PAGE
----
The best chapter of Pearson has yet to be written. So think the higher-ups at the ailing UK education group. Its rejection of a £6.3bn equity offer from private equity group Apollo suggests management believe they can turn Pearson round. They are mistaken.
Pearson, which once owned the FT, has tried for years to shift from traditional textbook publisher to a online learning platform. Proceeds from various asset disposals have been largely squandered. While Pearson eked out a 0.9 per cent sales gain last year following four consecutive years of declines, revenue remains a third less than eight years ago. Net income has contracted by 70 per cent.
Pearson fits into Apollo’s playbook given its experience in the education sector. Apollo acquired McGraw Hill for $2.5bn in 2012 and sold the business last year for $4.5bn. McGraw increased the percentage of its revenue drawn from digital products from 25 per cent to 60 per cent.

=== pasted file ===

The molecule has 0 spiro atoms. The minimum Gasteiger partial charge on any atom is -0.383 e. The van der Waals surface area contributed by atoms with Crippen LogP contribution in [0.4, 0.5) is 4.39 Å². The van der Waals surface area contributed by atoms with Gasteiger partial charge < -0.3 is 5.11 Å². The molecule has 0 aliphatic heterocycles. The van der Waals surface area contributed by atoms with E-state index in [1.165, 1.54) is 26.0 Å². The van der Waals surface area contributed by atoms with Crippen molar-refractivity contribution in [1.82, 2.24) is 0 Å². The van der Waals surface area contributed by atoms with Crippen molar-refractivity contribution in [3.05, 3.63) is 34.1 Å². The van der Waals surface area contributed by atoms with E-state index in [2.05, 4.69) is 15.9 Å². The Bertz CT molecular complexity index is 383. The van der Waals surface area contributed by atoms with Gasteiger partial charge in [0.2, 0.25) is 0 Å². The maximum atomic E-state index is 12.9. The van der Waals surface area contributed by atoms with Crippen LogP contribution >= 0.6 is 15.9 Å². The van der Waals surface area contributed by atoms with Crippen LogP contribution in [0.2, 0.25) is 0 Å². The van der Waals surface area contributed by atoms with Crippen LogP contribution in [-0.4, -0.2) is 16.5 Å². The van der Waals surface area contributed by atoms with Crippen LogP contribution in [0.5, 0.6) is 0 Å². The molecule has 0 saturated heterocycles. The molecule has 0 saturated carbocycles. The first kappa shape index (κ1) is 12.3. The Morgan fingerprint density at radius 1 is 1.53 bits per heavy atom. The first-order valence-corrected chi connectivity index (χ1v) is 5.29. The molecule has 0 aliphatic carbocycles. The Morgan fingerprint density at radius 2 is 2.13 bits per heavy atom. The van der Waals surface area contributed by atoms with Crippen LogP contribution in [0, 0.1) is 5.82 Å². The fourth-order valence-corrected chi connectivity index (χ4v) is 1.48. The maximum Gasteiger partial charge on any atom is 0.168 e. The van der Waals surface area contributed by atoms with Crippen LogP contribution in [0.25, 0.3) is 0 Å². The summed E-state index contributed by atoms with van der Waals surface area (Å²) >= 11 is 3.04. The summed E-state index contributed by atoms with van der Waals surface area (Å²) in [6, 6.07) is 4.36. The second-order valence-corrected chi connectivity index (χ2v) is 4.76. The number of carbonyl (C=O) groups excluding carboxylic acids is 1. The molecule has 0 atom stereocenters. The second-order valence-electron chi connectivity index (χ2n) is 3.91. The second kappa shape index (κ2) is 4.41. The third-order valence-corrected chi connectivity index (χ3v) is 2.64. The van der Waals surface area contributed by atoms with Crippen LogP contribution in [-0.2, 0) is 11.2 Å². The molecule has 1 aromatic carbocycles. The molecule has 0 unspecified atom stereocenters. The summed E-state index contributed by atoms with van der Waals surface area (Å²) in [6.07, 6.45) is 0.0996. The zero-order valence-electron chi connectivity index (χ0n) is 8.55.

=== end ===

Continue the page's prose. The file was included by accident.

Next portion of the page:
Pearson’s low debt profile — it ended 2021 with a net debt to ebitda ratio of less than 1 times and a free cash flow of $133mn — adds to its appeal as a take-private candidate.
Apollo has chosen a good moment to pounce. Strip out the planned Pearson dividend and the 840p bid represents a 29 per cent premium to Thursday’s closing price, but below where the stock was trading at last July.
McGraw sold at an enterprise value-to-ebitda multiple of more than 12 times. Apollo’s offer — if you tack on Pearson’s £350mn net debt — values Pearson at roughly 10 times this year’s forecast ebitda. That chimes with what Veritas Capital paid to acquire Houghton Mifflin Harcourt last month.
Andy Bird, the chief executive since late 2020, has made some headway. He has generated income from subscription services for digital textbooks and demand for adult learning. But these have not offset the sharp decline in the higher education business.
Apollo has the firepower to help Pearson build a digital strategy. It probably can also afford another sweetened offer. Pearson management should consider taking it.